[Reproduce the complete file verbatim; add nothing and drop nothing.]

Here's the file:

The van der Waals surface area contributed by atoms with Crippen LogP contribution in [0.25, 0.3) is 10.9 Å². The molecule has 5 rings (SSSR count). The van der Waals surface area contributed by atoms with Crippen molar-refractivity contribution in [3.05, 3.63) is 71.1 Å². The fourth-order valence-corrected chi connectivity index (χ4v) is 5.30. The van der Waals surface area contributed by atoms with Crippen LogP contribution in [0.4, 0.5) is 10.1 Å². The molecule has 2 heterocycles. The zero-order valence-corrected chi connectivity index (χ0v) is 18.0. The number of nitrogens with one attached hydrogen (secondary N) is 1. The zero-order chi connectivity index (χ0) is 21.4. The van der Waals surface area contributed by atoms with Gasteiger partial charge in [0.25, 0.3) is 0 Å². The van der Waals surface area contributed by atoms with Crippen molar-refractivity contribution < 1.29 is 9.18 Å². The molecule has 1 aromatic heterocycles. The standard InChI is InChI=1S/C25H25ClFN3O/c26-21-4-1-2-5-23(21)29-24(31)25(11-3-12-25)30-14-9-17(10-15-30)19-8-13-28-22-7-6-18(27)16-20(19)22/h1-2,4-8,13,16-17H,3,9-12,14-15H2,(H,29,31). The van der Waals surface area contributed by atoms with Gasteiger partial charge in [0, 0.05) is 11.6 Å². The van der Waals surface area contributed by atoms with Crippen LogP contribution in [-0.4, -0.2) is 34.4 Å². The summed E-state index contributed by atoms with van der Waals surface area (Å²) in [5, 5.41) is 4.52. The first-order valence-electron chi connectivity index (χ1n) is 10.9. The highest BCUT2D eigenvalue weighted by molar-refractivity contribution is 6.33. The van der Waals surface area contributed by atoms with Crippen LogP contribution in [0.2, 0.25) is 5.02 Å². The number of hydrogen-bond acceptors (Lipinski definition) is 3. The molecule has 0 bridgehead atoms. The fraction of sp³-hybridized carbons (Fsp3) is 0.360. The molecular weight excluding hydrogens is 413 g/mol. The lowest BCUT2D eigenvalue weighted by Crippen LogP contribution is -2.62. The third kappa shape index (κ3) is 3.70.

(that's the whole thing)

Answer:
The van der Waals surface area contributed by atoms with Crippen LogP contribution in [0.25, 0.3) is 10.9 Å². The molecule has 5 rings (SSSR count). The van der Waals surface area contributed by atoms with Crippen molar-refractivity contribution in [3.05, 3.63) is 71.1 Å². The fourth-order valence-corrected chi connectivity index (χ4v) is 5.30. The van der Waals surface area contributed by atoms with Crippen LogP contribution in [0.4, 0.5) is 10.1 Å². The molecule has 2 heterocycles. The zero-order valence-corrected chi connectivity index (χ0v) is 18.0. The number of nitrogens with one attached hydrogen (secondary N) is 1. The zero-order chi connectivity index (χ0) is 21.4. The van der Waals surface area contributed by atoms with Gasteiger partial charge in [0.25, 0.3) is 0 Å². The van der Waals surface area contributed by atoms with Crippen molar-refractivity contribution < 1.29 is 9.18 Å². The molecule has 1 aromatic heterocycles. The standard InChI is InChI=1S/C25H25ClFN3O/c26-21-4-1-2-5-23(21)29-24(31)25(11-3-12-25)30-14-9-17(10-15-30)19-8-13-28-22-7-6-18(27)16-20(19)22/h1-2,4-8,13,16-17H,3,9-12,14-15H2,(H,29,31). The van der Waals surface area contributed by atoms with Gasteiger partial charge in [0, 0.05) is 11.6 Å². The van der Waals surface area contributed by atoms with Crippen LogP contribution in [-0.4, -0.2) is 34.4 Å². The summed E-state index contributed by atoms with van der Waals surface area (Å²) in [5, 5.41) is 4.52. The first-order valence-electron chi connectivity index (χ1n) is 10.9. The highest BCUT2D eigenvalue weighted by molar-refractivity contribution is 6.33. The van der Waals surface area contributed by atoms with Crippen LogP contribution in [0.2, 0.25) is 5.02 Å². The number of hydrogen-bond acceptors (Lipinski definition) is 3. The molecule has 0 bridgehead atoms. The fraction of sp³-hybridized carbons (Fsp3) is 0.360. The molecular weight excluding hydrogens is 413 g/mol. The lowest BCUT2D eigenvalue weighted by Crippen LogP contribution is -2.62. The third kappa shape index (κ3) is 3.70.